Joyce Scott's multimedia exhibition, Truth and Visions, highlights gender and identity


Scott’s piece, “Look Mom, a Doctor!” Photo courtesy of Joyce J. Scott

Margaret Wilbourne

In the interlude after a lengthy introduction peppered with accomplishments, a soulful wail suddenly commanded the room: Joyce J. Scott, artist, had arrived. 

Following her a cappella performance of “And When I Die,” Scott began describing the familial and cultural inspirations that help make up her multimedia exhibition, Truths and Visions, currently on display in the Sarah Moody Gallery of Art.The collection, spanning several decades, is made up of contemporary sculptural pieces created using blown glass, beads, coins, needlework, and found African artifacts. Several pieces are created using traditional techniques learned by Scott, like the peyote stitch that she picked up from a First Nation woman in the 70s.

“I wanted to be someone who helped push along a technique, not as only ‘women’s work’ or as a cultural statement; I wanted it to be art,” Scott said. “I was trying to extend traditions.”

William Dooley, director of the SMGA, pointed out that Scott’s work highlights several themes especially coveted by the artist, referring to it as a “literal fabric of work.”

“Her work and pieces bring into the fold gender and identity, and comments using humor,” Dooley said. “For example, the piece ‘Look Mom, a Doctor!”, [which depicts a young woman on the arm of a man in a white lab coat], is confrontational and crosses gender lines.”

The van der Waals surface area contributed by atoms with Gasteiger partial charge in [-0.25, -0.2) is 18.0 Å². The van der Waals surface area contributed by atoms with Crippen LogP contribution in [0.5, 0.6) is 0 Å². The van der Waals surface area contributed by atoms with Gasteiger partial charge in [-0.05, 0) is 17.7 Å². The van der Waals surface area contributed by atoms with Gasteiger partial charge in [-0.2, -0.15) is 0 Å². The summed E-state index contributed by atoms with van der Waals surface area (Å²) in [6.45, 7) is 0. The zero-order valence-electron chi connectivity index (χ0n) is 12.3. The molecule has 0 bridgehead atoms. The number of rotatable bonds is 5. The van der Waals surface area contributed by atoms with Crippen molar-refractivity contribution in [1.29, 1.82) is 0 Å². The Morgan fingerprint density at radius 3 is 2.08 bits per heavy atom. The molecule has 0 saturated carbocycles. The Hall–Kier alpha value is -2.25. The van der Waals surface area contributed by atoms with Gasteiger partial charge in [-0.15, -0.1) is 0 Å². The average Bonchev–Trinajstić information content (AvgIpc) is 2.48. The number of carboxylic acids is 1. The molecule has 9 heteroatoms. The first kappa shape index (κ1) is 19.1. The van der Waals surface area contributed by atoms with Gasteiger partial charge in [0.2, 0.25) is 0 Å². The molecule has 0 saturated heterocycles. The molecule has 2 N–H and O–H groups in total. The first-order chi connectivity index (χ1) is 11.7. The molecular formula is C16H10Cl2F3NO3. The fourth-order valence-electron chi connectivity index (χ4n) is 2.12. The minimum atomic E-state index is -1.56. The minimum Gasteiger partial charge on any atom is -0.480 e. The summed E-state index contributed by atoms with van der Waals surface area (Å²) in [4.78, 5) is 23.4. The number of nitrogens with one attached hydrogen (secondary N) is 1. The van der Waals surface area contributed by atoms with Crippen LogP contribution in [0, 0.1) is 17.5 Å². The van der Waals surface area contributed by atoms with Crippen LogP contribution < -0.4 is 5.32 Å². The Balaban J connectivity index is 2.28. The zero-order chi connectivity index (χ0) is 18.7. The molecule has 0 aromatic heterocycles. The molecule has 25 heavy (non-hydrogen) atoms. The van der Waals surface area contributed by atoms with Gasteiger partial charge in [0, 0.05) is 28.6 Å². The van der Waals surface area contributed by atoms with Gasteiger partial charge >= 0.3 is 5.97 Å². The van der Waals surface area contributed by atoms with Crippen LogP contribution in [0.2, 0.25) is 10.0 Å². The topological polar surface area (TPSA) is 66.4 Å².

Grace Kyle, a junior majoring in history, said the message Scott implements in her work is useful socially.

“Humor is one of the rare tools that can [breach] political opinions, and takes the tone to a level where you comfortably appreciate it,” Kyle said. “It makes the experience more human and unifying.” 

Scott, whose work now resides in collections of institutions such as the Metropolitan Museum of Modern Art in New York, various Smithsonian galleries in DC, and the Philadelphia Museum of Art, never forgets her past.

“I’m a round-the-way girl – I’m a great example that you can come from humble beginnings and become a world traveler,” Scott said. “I picked up that ‘go-get-it-ness’ from those people who have no money, but they don’t stop.”
Scott also discussed her past and future relationship with her art.“I’ve been self-employed for 40 years, I made my way. But I [recently] learned that I can still amaze myself and be in love with my work,” Scott said. “Wanting to be inspired, to keep going in the studio, that’s a quest we all need to be on.”

Scott’s exhibition will be on display through October 16th in the Sarah Moody Gallery of Art, located at 103 Garland Hall.